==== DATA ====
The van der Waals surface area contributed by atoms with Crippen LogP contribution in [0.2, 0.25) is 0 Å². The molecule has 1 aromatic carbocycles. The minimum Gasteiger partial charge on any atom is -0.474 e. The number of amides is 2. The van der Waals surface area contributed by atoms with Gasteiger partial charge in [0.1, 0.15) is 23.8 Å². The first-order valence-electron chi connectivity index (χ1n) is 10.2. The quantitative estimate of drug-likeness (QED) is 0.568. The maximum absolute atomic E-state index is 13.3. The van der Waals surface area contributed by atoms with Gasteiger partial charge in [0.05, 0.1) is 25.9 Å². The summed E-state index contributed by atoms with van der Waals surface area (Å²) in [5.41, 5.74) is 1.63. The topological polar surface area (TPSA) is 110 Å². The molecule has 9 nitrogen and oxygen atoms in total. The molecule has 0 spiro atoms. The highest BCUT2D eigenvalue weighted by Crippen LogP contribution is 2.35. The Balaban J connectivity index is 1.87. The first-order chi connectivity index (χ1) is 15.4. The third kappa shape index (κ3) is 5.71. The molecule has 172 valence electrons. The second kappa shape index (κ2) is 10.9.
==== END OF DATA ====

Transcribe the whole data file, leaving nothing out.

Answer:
The van der Waals surface area contributed by atoms with Crippen LogP contribution in [0.2, 0.25) is 0 Å². The molecule has 1 aromatic carbocycles. The minimum Gasteiger partial charge on any atom is -0.474 e. The number of amides is 2. The van der Waals surface area contributed by atoms with Gasteiger partial charge in [0.1, 0.15) is 23.8 Å². The first-order valence-electron chi connectivity index (χ1n) is 10.2. The quantitative estimate of drug-likeness (QED) is 0.568. The maximum absolute atomic E-state index is 13.3. The van der Waals surface area contributed by atoms with Gasteiger partial charge in [0.05, 0.1) is 25.9 Å². The summed E-state index contributed by atoms with van der Waals surface area (Å²) in [5.41, 5.74) is 1.63. The topological polar surface area (TPSA) is 110 Å². The molecule has 9 nitrogen and oxygen atoms in total. The molecule has 0 spiro atoms. The highest BCUT2D eigenvalue weighted by Crippen LogP contribution is 2.35. The Balaban J connectivity index is 1.87. The first-order chi connectivity index (χ1) is 15.4. The third kappa shape index (κ3) is 5.71. The molecule has 172 valence electrons. The second kappa shape index (κ2) is 10.9.